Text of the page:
Medicine and Science, that's me! My name is Giusy Davino and I'm just a 22-years-old medical student in University of Salerno (Italy) with internet access!
"Isn't it strange
That princes and kings
And clowns that caper
In sawdust rings
And common people
Like you and me
Are builders for eternity?
Each is given a bag of tools,
A shapeless mass,
A book of rules;
And each must make -
Ere life is flown -
A stumbling block
Or a stepping stone."

 

Kupffer cell: the blood cleaner. 
This scanning electron micrograph shows the internal structure of liver tissue from an adult mouse. The sinusoids (vascular channels lined with endothelial cells) can be seen as pink structures running through the parenchyma. These contain red blood cells and Kupffer cells. Hepatocytes, shown in brown, are arranged in plates surrounding the sinusoids. 
Kupffer cells are specialized macrophages located in the liver lining the walls of the sinusoids and they are part of the reticuloendothelial system (RES). When a erythrocyte is not able anymore to perform their task because of various causes (aging, diseases), it undergoes changes in its plasma membrane, making it susceptible to selective recognition by macrophages (Kupffer cells too) and subsequent phagocytosis in spleen and liver, thus removing old and defective cells and continually purging the blood. Red blood cells are broken down by phagocytic action, where the haemoglobin molecule is split. The globin chains are re-utilized, while the iron-containing portion, heme, is further broken down into iron, which is re-utilized, and bilirubin, which is conjugated to glucuronic acid within hepatocytes and secreted into the bile.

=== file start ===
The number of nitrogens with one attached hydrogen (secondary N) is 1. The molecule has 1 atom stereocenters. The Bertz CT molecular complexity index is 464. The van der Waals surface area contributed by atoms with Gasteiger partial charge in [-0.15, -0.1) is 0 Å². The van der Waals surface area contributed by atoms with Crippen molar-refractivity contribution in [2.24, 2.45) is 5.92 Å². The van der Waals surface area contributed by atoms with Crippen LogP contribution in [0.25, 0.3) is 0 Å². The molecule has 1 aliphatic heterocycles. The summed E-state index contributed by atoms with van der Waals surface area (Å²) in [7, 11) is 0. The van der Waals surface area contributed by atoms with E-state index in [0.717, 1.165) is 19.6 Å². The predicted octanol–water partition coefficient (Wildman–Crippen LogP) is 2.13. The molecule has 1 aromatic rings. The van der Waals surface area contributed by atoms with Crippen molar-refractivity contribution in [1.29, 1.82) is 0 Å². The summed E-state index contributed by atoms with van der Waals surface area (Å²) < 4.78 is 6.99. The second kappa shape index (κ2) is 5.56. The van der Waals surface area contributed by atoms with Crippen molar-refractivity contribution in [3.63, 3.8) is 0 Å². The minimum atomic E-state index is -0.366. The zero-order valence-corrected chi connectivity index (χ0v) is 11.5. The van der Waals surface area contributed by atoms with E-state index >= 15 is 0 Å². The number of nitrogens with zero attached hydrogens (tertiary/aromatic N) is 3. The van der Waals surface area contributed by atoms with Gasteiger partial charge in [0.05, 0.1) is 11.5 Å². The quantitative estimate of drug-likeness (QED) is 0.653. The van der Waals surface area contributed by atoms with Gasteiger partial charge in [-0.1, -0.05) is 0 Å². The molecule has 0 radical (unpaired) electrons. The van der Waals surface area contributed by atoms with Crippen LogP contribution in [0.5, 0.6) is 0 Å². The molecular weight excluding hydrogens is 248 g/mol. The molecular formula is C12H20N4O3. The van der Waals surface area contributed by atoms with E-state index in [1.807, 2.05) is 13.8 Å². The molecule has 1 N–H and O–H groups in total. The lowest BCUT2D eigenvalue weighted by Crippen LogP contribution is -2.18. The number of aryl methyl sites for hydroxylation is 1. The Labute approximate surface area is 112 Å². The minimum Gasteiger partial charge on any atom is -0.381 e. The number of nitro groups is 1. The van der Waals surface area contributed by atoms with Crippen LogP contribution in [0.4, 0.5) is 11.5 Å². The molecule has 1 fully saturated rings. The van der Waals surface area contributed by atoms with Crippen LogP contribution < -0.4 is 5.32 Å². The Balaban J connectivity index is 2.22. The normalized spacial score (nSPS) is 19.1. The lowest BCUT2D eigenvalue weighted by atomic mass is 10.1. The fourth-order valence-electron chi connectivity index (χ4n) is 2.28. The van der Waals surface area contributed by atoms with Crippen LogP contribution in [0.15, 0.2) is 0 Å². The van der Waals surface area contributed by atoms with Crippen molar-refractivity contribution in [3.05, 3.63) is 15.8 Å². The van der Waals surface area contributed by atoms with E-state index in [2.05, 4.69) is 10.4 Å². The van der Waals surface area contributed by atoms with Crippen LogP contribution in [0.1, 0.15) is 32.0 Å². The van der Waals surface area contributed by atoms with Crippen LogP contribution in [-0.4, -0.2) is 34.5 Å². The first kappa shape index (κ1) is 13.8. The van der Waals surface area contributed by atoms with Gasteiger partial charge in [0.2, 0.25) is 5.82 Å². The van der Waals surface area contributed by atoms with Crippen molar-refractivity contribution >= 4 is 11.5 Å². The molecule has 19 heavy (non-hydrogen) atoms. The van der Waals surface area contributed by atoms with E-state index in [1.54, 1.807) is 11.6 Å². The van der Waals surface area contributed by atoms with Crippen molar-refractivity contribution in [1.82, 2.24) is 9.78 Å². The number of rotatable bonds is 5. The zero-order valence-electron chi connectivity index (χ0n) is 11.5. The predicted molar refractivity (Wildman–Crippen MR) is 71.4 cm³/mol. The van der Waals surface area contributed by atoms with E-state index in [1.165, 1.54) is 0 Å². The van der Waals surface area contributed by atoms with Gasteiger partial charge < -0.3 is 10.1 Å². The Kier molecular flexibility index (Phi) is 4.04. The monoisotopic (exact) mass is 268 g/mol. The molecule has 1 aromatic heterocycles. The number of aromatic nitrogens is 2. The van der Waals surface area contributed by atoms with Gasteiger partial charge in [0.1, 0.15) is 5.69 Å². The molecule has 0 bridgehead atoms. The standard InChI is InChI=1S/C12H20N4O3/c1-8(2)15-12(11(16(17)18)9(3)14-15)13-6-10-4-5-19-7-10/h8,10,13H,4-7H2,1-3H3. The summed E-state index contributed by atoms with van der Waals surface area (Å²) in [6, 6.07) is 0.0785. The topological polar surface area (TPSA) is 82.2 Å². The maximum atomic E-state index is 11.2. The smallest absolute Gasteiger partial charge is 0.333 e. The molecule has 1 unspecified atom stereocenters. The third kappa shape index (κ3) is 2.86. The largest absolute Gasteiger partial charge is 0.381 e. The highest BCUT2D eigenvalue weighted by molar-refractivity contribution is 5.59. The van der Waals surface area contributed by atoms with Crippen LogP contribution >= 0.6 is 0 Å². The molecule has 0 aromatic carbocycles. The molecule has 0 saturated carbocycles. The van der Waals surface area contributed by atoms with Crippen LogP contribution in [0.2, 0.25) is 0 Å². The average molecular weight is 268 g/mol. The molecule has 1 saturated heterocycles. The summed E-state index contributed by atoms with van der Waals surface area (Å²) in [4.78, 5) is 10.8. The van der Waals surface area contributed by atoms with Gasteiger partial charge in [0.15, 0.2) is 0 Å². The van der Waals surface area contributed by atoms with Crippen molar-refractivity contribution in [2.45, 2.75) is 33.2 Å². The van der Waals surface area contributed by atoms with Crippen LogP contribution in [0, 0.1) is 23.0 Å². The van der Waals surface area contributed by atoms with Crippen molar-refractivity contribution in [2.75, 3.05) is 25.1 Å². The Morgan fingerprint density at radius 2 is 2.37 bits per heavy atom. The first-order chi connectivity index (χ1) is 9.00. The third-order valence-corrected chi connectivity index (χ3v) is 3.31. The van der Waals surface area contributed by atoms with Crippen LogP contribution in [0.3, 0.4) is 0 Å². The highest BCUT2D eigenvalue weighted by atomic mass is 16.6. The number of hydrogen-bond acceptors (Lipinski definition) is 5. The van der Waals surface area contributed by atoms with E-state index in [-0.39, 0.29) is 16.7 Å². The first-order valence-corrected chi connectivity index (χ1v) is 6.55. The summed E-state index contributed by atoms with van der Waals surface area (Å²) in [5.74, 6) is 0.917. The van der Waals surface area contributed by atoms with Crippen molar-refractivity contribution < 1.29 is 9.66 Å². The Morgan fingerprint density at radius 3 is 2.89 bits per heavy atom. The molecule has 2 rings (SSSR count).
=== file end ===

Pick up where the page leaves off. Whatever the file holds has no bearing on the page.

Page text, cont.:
(Picture by The Cell: An Image Library).

Kupffer cell: the blood cleaner

This scanning electron micrograph shows the internal structure of liver tissue from an adult mouse. The sinusoids (vascular channels lined with endothelial cells) can be seen as pink structures running through the parenchyma. These contain red blood cells and Kupffer cells. Hepatocytes, shown in brown, are arranged in plates surrounding the sinusoids. 

Kupffer cells are specialized macrophages located in the liver lining the walls of the sinusoids and they are part of the reticuloendothelial system (RES). When a erythrocyte is not able anymore to perform their task because of various causes (aging, diseases), it undergoes changes in its plasma membrane, making it susceptible to selective recognition by macrophages (Kupffer cells too) and subsequent phagocytosis in spleen and liver, thus removing old and defective cells and continually purging the blood. Red blood cells are broken down by phagocytic action, where the haemoglobin molecule is split. The globin chains are re-utilized, while the iron-containing portion, heme, is further broken down into iron, which is re-utilized, and bilirubin, which is conjugated to glucuronic acid within hepatocytes and secreted into the bile.

(Picture by The Cell: An Image Library).

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